http://www.youtube.com/playlist?list=PL4BA3DD694EE87E80

Related:
More on the Fine-tuning argument here: http://www.youtube.com/view_play_list?p=9A91B68D2FB071C1

Monday, November 14, 2011

Leibniz's Argument for the Existence of God? (William Lane Craig)

http://reasonablefaith.org - Special Guest Dr. William Lane Craig returns with an explanation of Leibniz's argument for the existence of God.

Grab a copy of Dr. Craig's new book "On Guard" to learn more about this and other arguments on how to defend your faith with reason and precision.

Recommended Book: http://www.amazon.com/Guard-Defending-Faith-Reason-Precision/dp/1434764885

One Minute Apologist Interview with William Lane Craig (playlist):
http://www.youtube.com/playlist?list=PL4BA3DD694EE87E80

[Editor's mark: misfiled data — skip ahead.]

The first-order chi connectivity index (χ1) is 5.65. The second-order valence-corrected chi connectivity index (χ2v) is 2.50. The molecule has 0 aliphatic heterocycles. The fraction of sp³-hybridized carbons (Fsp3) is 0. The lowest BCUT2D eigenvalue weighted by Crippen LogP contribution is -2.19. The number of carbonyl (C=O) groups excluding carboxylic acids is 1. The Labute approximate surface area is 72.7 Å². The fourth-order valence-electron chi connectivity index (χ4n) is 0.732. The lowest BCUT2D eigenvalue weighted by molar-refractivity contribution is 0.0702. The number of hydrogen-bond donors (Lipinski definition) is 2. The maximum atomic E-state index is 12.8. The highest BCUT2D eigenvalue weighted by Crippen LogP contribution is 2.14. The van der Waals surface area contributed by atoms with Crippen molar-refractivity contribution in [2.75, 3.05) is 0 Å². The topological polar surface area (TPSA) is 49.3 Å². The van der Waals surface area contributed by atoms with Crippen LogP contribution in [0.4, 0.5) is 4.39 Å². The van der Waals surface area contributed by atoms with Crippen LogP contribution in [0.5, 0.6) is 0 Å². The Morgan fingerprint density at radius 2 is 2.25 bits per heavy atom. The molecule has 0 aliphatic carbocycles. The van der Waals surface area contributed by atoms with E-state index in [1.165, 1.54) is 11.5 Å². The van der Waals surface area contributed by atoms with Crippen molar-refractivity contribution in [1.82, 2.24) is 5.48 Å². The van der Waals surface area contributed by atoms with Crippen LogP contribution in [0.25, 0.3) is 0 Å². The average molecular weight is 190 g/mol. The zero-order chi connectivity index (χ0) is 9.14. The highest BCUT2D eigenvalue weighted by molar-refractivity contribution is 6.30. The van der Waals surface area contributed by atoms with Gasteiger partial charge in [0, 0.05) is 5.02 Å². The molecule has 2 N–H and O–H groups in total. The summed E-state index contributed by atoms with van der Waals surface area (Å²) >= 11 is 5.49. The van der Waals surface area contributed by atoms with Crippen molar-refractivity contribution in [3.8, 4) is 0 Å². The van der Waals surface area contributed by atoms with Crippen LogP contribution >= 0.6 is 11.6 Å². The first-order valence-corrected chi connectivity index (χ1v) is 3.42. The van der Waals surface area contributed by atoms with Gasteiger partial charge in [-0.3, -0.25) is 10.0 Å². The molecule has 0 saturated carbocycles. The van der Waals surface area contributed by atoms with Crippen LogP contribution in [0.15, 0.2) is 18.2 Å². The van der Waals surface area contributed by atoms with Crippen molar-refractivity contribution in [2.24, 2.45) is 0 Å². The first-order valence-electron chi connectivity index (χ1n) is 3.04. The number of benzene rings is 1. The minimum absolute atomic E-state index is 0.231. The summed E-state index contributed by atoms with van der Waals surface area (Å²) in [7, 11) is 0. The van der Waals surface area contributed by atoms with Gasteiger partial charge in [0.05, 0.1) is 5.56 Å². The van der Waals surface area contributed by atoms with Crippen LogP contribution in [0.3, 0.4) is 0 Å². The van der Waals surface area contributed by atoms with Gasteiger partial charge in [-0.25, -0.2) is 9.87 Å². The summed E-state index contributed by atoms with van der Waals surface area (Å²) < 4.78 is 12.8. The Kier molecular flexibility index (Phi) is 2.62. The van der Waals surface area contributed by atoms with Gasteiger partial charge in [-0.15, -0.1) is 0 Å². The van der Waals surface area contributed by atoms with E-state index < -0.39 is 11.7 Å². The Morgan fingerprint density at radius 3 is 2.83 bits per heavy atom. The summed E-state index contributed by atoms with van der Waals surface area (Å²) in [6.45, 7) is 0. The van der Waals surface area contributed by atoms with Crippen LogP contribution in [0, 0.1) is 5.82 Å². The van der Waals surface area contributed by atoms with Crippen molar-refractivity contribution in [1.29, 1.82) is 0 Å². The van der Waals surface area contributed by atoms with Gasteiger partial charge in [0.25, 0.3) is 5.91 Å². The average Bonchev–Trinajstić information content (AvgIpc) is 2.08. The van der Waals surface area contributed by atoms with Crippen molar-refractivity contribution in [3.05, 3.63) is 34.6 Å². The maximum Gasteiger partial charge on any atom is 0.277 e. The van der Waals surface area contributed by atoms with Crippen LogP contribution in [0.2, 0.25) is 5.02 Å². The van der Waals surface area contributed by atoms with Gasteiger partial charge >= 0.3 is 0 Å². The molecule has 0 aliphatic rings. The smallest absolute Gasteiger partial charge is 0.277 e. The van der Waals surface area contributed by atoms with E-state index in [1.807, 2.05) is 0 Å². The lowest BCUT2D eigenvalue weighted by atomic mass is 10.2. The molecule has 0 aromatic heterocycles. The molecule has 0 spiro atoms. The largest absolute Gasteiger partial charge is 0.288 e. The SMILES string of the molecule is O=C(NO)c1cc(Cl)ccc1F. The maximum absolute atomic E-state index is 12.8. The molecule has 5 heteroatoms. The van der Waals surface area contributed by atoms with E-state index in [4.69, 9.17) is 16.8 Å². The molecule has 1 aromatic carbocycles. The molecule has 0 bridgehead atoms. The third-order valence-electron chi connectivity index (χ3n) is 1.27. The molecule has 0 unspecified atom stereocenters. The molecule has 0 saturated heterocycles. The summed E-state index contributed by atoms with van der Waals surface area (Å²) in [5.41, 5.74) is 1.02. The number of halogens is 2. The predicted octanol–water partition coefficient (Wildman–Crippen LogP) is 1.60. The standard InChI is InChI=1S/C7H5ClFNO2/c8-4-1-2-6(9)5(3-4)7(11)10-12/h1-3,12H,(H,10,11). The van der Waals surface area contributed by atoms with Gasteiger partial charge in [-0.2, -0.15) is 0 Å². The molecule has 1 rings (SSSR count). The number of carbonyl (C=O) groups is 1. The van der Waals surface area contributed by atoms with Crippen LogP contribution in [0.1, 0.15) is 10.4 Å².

Saturday, November 12, 2011

Sermon Outline: "Victorious in Christ": Revelation 2:1-7

International Day of Prayer for the Persecuted Church
video




1) The Church (Revelation 2:1)

  • Acts 19:11-19
2) The Commendation (Revelation 2:2–3, 6)

  • Acts 20:28-31

  • Galatians 6:1-10 

3) The Concern (Revelation 2:4)

  • 2 John 1:1-8

4) The Command (Revelation 2:5)

  • Mark 4:21-25
5) The Counsel (Revelation 2:7)

  • 1 John 5:4-5  

Friday, November 11, 2011

Remembrance Day 2011: Canada Remembers


This November, Canadians from coast to coast to coast will come together to mark Veterans' Week.

At hundreds of ceremonies and events, we will remember and recognize the sacrifices and accomplishments of our veterans those of past missions and conflicts, and those who are still returning home today.

So, how will you remember?

Thursday, November 10, 2011

What is the Kalam Cosmological Argument? (William Lane Craig)

http://reasonablefaith.org - Hear special guest Dr. William Lane Craig walk us through the Kalam Cosmological Argument.

Grab a copy of Dr. Craig's new book "On Guard" to learn more about this and other arguments on how to defend your faith with reason and precision.

Recommended Book: http://www.amazon.com/Guard-Defending-Faith-Reason-Precision/dp/1434764885

One Minute Apologist Interview with William Lane Craig (playlist):